Kelsey Helveston

Punctuation: Em Dashes vs. Colons

Categories: Updates

Have you ever wondered when to use an em dash or a colon within a sentence? What’s the difference, if any? Well, it really depends on how you want to present your information. Have no fear—I’m going to show you when it’s appropriate to use each of these pesky forms of punctuation so you can feel more confident when writing.



There are three ways to use a colon within a sentence: 1) in-sentence lists, 2) bulleted lists, and 3) pointing.


In-Sentence Lists

Ha! I just showed you an example of setting up an in-sentence list with a colon, but here’s another one so that you can see it more clearly:

Before I can go to The Wizarding World of Harry Potter in Orlando, I have to: 1) save up enough money for a ticket, 2) request specific days off at work, and 3) buy a suitcase.

You might be thinking: “Can’t you just list those items normally with commas?” Yes, reader; you can. However, setting up an in-sentence list like this creates emphasis on the list itself. You can use a colon before an in-sentence list when the list is the most important part of your sentence. Also, the numbers before each item are optional, but I would recommend them if each item in your list is longer than five words (or if any of the items in your list contain any of the FANBOYS conjunctions: for, and, nor, but, or, yet, and so).

Bulleted Lists

In-sentence lists are used more in formal writing. If you’re wanting to put lists into informal writing, you can use a bulleted list, like this one:

Marvel Studios, which famously adapts popular Marvel comics into film, has announced the production of the following films that are set to be released within the next four years:


  • Doctor Strange
  • Guardians of the Galaxy 2
  • Thor: Ragnarok
  • Avengers: Infinity War Part I
  • Black Panther
  • Captain Marvel
  • Avengers: Infinity War Part II
  • Inhumans

Be sure to include the colon at the end of the phrase before you insert a linebreak to start your bulleted list. If you’re trying to decide whether to use an in-sentence or bulleted list, bulleted lists are great for lists that are more than five items long. It would be daunting to read all of those movies in the same sentence, right?


The last way is pointing. Pointing is when you want to establish a close relationship with another part of the sentence by “pointing” to it with a colon. For example:

There’s really only one way to describe my brother’s room: a mess.

See? The colon is used here to emphasize your main point by establishing a close relationship. One of the great things about colons is that they’re optional; there are many other ways you can use emphasis in your papers. There’s no need to force them into a sentence, but hopefully knowing these rules will allow you to be more confident when using colons. The tutors at the Writing Resources Center are also happy to help you decide what type of punctuation works best within your sentence-in-question.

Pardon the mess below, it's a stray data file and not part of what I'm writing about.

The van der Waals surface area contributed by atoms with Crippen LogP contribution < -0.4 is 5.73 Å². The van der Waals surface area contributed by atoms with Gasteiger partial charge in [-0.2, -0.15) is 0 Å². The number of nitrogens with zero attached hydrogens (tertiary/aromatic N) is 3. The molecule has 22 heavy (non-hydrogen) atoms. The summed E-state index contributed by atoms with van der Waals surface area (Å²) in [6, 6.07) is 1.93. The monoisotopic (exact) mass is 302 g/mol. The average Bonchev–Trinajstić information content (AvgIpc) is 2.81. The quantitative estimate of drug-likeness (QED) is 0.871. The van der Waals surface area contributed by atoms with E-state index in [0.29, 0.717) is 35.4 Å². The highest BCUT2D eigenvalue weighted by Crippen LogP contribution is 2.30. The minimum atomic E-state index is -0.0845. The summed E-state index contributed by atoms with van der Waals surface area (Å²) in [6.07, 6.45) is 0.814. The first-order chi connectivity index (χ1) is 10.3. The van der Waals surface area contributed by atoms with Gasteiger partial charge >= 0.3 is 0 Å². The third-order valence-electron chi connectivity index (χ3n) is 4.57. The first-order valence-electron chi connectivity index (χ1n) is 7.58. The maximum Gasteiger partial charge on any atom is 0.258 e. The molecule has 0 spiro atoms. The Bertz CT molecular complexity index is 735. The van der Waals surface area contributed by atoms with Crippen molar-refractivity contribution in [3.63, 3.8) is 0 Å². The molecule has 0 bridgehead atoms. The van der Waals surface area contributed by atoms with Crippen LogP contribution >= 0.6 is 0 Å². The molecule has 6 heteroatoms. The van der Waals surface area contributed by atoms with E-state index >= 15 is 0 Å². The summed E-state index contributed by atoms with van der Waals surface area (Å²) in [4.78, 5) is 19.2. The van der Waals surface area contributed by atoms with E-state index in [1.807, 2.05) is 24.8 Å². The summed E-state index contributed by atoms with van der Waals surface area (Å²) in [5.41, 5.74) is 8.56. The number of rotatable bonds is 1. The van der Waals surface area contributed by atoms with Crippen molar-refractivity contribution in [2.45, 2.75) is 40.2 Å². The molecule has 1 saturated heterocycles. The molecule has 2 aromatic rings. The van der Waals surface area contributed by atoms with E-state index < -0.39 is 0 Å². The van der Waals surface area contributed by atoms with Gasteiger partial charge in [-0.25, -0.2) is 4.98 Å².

Now, onto dashes!



There are several types of dashes out there, which makes the whole usage thing frustrating. The types of dashes are defined by size. I’m going to show you how to use an em dash—the one you use within a sentence—so that you can be better prepared for your academic endeavors. If you’re interested in how to use the en dash—which is smaller than an em dash—you can find more information here. There are three ways to use an em dash in a sentence, and they can be remembered with “PAL”—pointing, appositives, and lists.


Just like colons, em dashes can be used to emphasize the main point of your sentence by “pointing” to it. However, colons establish a closer relationship than dashes do. Here’s an example of pointing with an em dash:

There’s only one thing I want from you—an RSVP to my S Club party.

Like the example of pointing with a colon, the em dash is used to “point” to the most important part of your sentence. However, the em dash is arguably less formal than a colon in this context. You’ll notice that there are no spaces on either side of the em dash—it physically connects the phrases on either side of it.


You can also use em dashes for appositives within sentences, which are casually referred to as “asides.” Appositives are phrases that sort of interrupt a sentence to give you more information or provide clarification. Here’s an example:

The season premiere of Game of Thrones—which is my favorite show—airs on April 24, 2016.

The appositive is found between the two em dashes in this example. The sentence would still be a complete, coherent sentence without the appositiveThe em dashes here act as an interruption.

In-Sentence Lists

The last way to use an em dash is in an in-sentence list, which is structured similarly to the in-sentence list of a colon.

When I visited the World of Coca-Cola in Atlanta, I got to sample how Coke tastes in various countries—Japan, France, Australia, Canada, and many more.